2. Success is shared. Leaders can’t do it alone. The success the Minnesota Orchestra enjoys today is the product of so many dedicated people, including each and every board member, musician, staff member, and community activist. Without this universe of support, an organization can possibly survive, but it will never truly thrive. Such a universe of support does exist for the Minnesota Orchestra, and its been a profound pleasure to see the organization specifically work to cultivate it.

3. Pride is contagious. One of the key elements of the new Minnesota Orchestra is a collective sense of pride. There is excitement that everyone is a part of the organization, which makes the work to advance its mission all the more energizing. No one is simply in it for an easy pay check—everyone is involved.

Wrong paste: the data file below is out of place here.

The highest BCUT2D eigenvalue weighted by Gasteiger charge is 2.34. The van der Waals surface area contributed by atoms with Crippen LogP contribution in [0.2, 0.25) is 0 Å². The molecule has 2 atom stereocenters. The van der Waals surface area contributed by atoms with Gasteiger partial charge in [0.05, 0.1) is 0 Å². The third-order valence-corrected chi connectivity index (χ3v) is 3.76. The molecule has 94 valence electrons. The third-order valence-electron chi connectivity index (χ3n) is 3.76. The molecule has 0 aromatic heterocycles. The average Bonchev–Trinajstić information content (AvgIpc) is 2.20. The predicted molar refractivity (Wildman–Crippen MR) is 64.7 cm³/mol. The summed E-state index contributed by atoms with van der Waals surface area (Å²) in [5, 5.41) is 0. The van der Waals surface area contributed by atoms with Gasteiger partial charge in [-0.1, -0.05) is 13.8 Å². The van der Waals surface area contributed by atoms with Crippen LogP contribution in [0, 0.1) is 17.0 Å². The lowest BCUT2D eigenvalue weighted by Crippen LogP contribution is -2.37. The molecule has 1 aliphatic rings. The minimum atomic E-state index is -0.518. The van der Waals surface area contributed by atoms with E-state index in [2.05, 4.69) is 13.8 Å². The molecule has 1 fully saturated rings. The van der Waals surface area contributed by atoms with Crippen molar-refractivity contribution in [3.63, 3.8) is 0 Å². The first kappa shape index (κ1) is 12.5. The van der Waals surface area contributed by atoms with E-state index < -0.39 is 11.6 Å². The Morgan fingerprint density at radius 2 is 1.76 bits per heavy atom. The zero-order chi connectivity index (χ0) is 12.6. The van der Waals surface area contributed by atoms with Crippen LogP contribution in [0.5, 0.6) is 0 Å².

4. Stay true to your mission. Pundits warned that the Orchestra—as well as classical music ensembles in general—needed to abandon its emphasis on providing great music and chase a vision of financial sustainability at all costs. Yes, the Orchestra needs to gather and use its financial resources wisely, but it’s important to point out that this new era of prosperity and hope has happened because the Orchestra chose to focus on fulfilling its mission, rather than chasing cash. But in doing so, it actually achieved huge financial success. This only makes sense; people bought tickets and donated money because the Orchestra inspired them. Money is always important, but for a non-profit arts organization, mission is even more important.

5. It gets better. It’s hard to describe just how low everyone felt two years ago. But in an astonishingly short period of time, the Orchestra came roaring back, hitting incredible new heights. This is such a powerful lesson—hard work really can pay off.

* * *

So, my profound congratulations to the Minnesota Orchestra for its year’s worth of success, and its exciting news. In fact, it’s hard to write this without a few tears welling up—tears of gratitude for the stunning achievements and hope for even greater successes yet to come.

Let me share a few final words, made by Kate Nettleman in today’s presentation: